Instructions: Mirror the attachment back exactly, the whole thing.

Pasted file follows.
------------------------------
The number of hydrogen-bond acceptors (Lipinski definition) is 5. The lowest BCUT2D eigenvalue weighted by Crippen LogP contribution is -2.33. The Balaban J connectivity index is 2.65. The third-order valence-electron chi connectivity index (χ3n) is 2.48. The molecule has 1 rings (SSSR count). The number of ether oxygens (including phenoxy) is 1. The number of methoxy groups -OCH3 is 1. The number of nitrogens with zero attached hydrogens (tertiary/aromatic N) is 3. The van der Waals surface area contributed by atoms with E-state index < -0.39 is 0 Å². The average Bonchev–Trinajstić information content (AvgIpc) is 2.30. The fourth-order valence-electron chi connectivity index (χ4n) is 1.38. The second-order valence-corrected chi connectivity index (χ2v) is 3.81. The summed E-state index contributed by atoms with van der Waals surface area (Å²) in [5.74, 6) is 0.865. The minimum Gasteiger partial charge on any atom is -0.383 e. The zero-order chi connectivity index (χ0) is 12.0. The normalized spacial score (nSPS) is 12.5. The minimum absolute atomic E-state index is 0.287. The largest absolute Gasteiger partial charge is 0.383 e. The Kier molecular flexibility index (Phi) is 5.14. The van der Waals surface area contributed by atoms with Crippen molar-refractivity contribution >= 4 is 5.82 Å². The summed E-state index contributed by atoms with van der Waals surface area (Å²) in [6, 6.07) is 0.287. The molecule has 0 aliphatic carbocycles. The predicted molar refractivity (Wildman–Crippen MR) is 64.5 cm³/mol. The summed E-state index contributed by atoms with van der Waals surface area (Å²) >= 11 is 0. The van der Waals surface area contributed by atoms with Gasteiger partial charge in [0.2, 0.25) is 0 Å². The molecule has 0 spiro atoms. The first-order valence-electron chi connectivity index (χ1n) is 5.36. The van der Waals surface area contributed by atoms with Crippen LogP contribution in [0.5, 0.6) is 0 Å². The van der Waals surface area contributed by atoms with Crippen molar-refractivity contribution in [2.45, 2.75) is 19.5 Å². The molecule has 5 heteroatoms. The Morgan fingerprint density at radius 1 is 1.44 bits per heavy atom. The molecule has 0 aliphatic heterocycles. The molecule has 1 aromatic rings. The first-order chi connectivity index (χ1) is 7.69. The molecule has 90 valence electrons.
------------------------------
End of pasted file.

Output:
The number of hydrogen-bond acceptors (Lipinski definition) is 5. The lowest BCUT2D eigenvalue weighted by Crippen LogP contribution is -2.33. The Balaban J connectivity index is 2.65. The third-order valence-electron chi connectivity index (χ3n) is 2.48. The molecule has 1 rings (SSSR count). The number of ether oxygens (including phenoxy) is 1. The number of methoxy groups -OCH3 is 1. The number of nitrogens with zero attached hydrogens (tertiary/aromatic N) is 3. The van der Waals surface area contributed by atoms with E-state index < -0.39 is 0 Å². The average Bonchev–Trinajstić information content (AvgIpc) is 2.30. The fourth-order valence-electron chi connectivity index (χ4n) is 1.38. The second-order valence-corrected chi connectivity index (χ2v) is 3.81. The summed E-state index contributed by atoms with van der Waals surface area (Å²) in [5.74, 6) is 0.865. The minimum Gasteiger partial charge on any atom is -0.383 e. The zero-order chi connectivity index (χ0) is 12.0. The normalized spacial score (nSPS) is 12.5. The minimum absolute atomic E-state index is 0.287. The largest absolute Gasteiger partial charge is 0.383 e. The Kier molecular flexibility index (Phi) is 5.14. The van der Waals surface area contributed by atoms with Crippen molar-refractivity contribution >= 4 is 5.82 Å². The summed E-state index contributed by atoms with van der Waals surface area (Å²) in [6, 6.07) is 0.287. The molecule has 0 aliphatic carbocycles. The predicted molar refractivity (Wildman–Crippen MR) is 64.5 cm³/mol. The summed E-state index contributed by atoms with van der Waals surface area (Å²) >= 11 is 0. The van der Waals surface area contributed by atoms with Gasteiger partial charge in [0.2, 0.25) is 0 Å². The molecule has 0 spiro atoms. The first-order valence-electron chi connectivity index (χ1n) is 5.36. The van der Waals surface area contributed by atoms with Crippen LogP contribution in [0.5, 0.6) is 0 Å². The van der Waals surface area contributed by atoms with Crippen molar-refractivity contribution in [2.45, 2.75) is 19.5 Å². The molecule has 5 heteroatoms. The Morgan fingerprint density at radius 1 is 1.44 bits per heavy atom. The molecule has 0 aliphatic heterocycles. The molecule has 1 aromatic rings. The first-order chi connectivity index (χ1) is 7.69. The molecule has 90 valence electrons.